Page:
3/08/2006

Mark Taylor Interview

I was glad to have the chance to meet Mark Taylor and conduct a brief interview with him between the keynote and his afternoon session. I hope our brief chat is a useful addition to his valuable contributions at the conference. Here is the 8MB MP3 file. If you use iTunes, subscribe to the feed for this blog to automatically load the file into iTunes.



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1 Comments:

At 5:56 PM, March 08, 2006, Blogger Cristie said...

Very nice interview! One of the questions regarding service learning caught my attention. A potential problem with service learning that Dr. Taylor mentioned is that students today are strapped for time. I’m wondering if the time constraint of service learning is a real constraint or a created constraint? There is no question that students today are taking on a lot of responsibilities or extra-curricular activities outside of class………we are all feeling this (I think). I’m not sure though that service learning has to be connected to an “extra” time burden. We as instructors can (and we already do here at the U of A) integrate meaningful but manageable service projects into our courses. The projects are directly linked to the learning objectives of the course so that the experience doesn’t degrade from service learning to community service. The service learning project should be a significant part of the grade if it takes a significant part of the class. If students have to do all the traditional work of a course, meaning they learn all their material in class and then have to do service on top of it, this seems unbalanced (unless students earn extra hours/credits). The service learning can be structured such that it is a project and the project is a substantial portion of the grade. In my interviews with service learning students, only some students spend more time on their service learning project than they do in more traditional courses. Students who spend more time on service learning projects do so because it has seized their interest and they either want to or feel compelled to. Students who spend the “normal” amount of time still profess to have learned a lot and enjoyed the experience.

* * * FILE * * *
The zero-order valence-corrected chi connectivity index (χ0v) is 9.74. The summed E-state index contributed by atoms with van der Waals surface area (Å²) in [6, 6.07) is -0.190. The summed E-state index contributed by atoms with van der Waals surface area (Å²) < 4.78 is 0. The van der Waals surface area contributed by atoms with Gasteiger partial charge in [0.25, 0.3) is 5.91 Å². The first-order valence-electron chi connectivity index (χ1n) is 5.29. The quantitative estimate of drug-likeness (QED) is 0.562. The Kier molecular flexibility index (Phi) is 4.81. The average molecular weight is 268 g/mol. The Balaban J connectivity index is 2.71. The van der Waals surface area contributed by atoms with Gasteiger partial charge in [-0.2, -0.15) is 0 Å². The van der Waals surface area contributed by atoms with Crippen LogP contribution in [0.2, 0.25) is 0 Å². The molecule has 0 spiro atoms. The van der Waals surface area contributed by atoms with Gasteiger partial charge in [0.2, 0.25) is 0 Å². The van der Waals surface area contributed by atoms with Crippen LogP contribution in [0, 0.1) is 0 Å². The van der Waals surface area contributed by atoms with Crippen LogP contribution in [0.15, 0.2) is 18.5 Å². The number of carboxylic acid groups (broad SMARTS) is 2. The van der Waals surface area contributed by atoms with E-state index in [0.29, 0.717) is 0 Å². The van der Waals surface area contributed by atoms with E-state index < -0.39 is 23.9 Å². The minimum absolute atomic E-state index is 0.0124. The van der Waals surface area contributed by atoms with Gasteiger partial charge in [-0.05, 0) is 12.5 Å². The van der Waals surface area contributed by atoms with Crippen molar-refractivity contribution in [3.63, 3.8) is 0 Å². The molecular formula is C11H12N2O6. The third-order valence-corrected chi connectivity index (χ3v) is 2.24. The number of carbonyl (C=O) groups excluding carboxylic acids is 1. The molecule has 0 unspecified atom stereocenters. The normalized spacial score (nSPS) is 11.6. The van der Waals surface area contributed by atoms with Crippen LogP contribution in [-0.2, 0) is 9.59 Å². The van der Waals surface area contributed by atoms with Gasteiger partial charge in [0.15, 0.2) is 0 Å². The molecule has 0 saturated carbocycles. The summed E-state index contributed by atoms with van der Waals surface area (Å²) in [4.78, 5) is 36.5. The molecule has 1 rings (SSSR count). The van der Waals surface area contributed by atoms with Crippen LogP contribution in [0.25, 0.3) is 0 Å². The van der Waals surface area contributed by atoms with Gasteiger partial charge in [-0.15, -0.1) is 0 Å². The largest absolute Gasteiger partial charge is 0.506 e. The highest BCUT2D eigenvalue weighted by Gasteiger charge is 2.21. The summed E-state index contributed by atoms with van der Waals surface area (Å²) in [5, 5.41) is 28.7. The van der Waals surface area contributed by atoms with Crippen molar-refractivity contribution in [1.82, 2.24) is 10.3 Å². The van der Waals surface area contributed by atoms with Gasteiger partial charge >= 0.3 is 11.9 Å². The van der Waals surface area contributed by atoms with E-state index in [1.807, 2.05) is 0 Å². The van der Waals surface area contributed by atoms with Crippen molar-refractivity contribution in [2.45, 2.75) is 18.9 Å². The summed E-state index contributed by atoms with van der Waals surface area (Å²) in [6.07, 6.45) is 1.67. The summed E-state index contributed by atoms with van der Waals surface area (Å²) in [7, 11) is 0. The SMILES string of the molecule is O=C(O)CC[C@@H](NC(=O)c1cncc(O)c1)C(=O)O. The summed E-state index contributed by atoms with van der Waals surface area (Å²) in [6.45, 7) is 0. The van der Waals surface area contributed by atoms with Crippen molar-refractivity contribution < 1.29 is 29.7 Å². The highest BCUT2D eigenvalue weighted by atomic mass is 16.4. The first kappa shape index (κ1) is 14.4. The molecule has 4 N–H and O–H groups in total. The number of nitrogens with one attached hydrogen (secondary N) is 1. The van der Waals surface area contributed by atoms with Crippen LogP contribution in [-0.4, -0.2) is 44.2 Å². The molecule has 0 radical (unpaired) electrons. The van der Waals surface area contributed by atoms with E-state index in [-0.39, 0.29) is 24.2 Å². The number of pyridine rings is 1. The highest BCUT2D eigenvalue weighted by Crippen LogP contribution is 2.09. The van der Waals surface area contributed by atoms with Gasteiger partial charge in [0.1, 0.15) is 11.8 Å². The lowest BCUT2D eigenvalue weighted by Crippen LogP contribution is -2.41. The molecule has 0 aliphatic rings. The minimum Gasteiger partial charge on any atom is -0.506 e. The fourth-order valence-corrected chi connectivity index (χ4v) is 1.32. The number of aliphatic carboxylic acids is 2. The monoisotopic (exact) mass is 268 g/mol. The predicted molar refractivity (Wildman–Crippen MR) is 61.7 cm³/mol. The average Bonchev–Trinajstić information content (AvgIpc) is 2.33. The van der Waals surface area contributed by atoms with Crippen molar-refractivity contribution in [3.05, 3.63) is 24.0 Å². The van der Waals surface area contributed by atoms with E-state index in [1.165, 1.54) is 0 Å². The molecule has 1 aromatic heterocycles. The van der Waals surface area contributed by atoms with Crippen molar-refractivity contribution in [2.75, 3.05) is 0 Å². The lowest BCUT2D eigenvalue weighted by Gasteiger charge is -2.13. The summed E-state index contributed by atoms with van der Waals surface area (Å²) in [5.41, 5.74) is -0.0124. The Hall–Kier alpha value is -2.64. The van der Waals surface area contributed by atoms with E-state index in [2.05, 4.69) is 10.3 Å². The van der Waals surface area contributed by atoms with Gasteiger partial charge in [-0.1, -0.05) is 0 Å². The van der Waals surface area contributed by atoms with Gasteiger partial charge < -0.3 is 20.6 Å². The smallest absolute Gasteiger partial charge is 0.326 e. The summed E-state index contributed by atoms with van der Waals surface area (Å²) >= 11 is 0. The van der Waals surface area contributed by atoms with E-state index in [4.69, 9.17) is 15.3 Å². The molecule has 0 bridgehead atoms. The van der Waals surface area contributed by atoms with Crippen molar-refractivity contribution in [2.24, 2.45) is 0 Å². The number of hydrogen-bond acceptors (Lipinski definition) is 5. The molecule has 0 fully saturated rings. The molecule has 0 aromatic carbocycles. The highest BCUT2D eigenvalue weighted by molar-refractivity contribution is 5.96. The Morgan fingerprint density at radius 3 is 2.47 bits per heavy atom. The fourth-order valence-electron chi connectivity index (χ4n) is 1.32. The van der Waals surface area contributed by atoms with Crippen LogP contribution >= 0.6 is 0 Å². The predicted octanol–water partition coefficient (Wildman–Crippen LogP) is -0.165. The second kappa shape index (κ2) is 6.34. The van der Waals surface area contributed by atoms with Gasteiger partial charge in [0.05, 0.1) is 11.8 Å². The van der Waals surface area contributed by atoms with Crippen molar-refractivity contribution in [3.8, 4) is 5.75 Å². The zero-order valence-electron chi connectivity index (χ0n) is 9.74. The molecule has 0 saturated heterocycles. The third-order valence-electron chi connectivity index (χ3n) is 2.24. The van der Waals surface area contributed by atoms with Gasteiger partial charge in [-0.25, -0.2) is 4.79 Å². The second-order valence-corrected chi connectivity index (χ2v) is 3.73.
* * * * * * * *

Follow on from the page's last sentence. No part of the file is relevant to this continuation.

The “How does it benefit me?” of service learning is a valid question in reference to the next generation. My experience with undergraduate students is that they are stepping into the adult learner role in their demand for relevance, and consumption of education as a product. However, they are not necessarily integrating personal responsibility at the level that most adult learners do. So, “why service learning” seems obvious if we want to encourage students to step outside of the “ME” of consumerism and into the “WE” that service learning engenders. Giving students a chance to give and participate in something real where there are real emotional consequences and people that are depending on them seems to create a sense of relevance. In general, I find that most students only take most courses because they HAVE to get a college degree, so the question of relevance is not new to service learning, it is ever-present.

 

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